On the occasion of the construction of the railroad line from Finnentrop to Wennemen before 1911, the location of the Eslohe station was chosen about one kilometer away from the village center. Until the construction of the railroad station Eslohe at this place, there were some disputes between different interest groups. In the end, the enterprising factory owner Ferdinand Gabriel prevailed, securing a favorable connection to freight traffic by rail for his factory directly opposite the station.
This industrial site is historically mentioned since 1747 as an iron hammer. Around 1930, the factory became the property of the Koenig industrialist family from Hohenlimburg, and today it is home to the DampfLandLeute - MUSEUM ESLOHE. Extensive building measures were necessary to create space for the station, the tracks and the passing country road. Visible witnesses of this are the high quarry stone retaining wall to the Salweybach and the still recognizable three-arched Helle bridge made of quarry stone masonry over the mountain cut of the former railroad line.
Over the years, other businesses and service providers settled in the area around the station, such as the F. u. J. Padberg building materials store (today Bauking) and the Bäuerliche Bezugs- und Absatzgenossenschaft. In the station, the restaurant continued to operate after the end of passenger traffic from 1966 until about 1990. After temporary use as asylum accommodation, the Eslohe painter Thomas Jessen acquired the building in 2008 and uses it as a studio and exhibition space. The adjacent former goods shed serves local artisans as a presentation and exhibition space.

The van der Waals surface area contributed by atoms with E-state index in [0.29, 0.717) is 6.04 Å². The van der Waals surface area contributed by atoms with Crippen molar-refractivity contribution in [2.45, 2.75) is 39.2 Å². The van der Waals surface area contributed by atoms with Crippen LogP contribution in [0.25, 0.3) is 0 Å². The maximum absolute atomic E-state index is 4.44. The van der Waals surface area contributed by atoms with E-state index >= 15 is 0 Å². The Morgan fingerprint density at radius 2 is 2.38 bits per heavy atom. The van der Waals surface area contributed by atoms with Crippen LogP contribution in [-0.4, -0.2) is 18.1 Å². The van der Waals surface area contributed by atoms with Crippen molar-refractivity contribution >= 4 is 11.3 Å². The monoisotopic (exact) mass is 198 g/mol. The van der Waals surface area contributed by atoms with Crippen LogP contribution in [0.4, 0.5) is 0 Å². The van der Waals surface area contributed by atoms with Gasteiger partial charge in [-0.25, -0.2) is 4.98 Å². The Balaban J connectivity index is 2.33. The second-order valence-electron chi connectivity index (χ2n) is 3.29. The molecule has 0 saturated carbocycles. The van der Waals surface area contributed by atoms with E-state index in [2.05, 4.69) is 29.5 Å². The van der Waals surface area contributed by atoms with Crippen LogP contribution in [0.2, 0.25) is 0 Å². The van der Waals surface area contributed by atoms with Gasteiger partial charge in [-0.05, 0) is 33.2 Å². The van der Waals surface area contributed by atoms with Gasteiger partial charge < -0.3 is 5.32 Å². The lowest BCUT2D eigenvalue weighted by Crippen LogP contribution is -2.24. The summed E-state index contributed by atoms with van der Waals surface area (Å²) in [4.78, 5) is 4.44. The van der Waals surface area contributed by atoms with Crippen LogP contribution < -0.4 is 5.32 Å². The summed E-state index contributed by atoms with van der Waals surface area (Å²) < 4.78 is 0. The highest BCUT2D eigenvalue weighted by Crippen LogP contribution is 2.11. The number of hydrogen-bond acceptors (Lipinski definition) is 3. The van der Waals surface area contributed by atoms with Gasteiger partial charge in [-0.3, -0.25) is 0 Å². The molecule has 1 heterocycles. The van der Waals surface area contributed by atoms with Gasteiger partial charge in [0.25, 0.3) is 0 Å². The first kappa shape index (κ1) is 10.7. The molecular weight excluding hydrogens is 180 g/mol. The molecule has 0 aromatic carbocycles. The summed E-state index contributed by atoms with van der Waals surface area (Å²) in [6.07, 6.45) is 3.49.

Picture1: Steam locomotive 24 009 carried the last through special train from Finnentrop on 18.11.1972 (Photo: Rolf Schulze)
Picture 2: A train with two locomotives stops at the station of Eslohe in 1911 shortly after the opening of the line (Photo: Archiv Museum Eslohe)
Picture 3: The train is coming soon. Station scene in Eslohe in the 1930s (Photo: Archive Museum Eslohe)
Photo4: In April 1989, diesel locomotive 360 583-9 shunts freight cars for loading wood at Eslohe station (Photo: Klaus Meschede)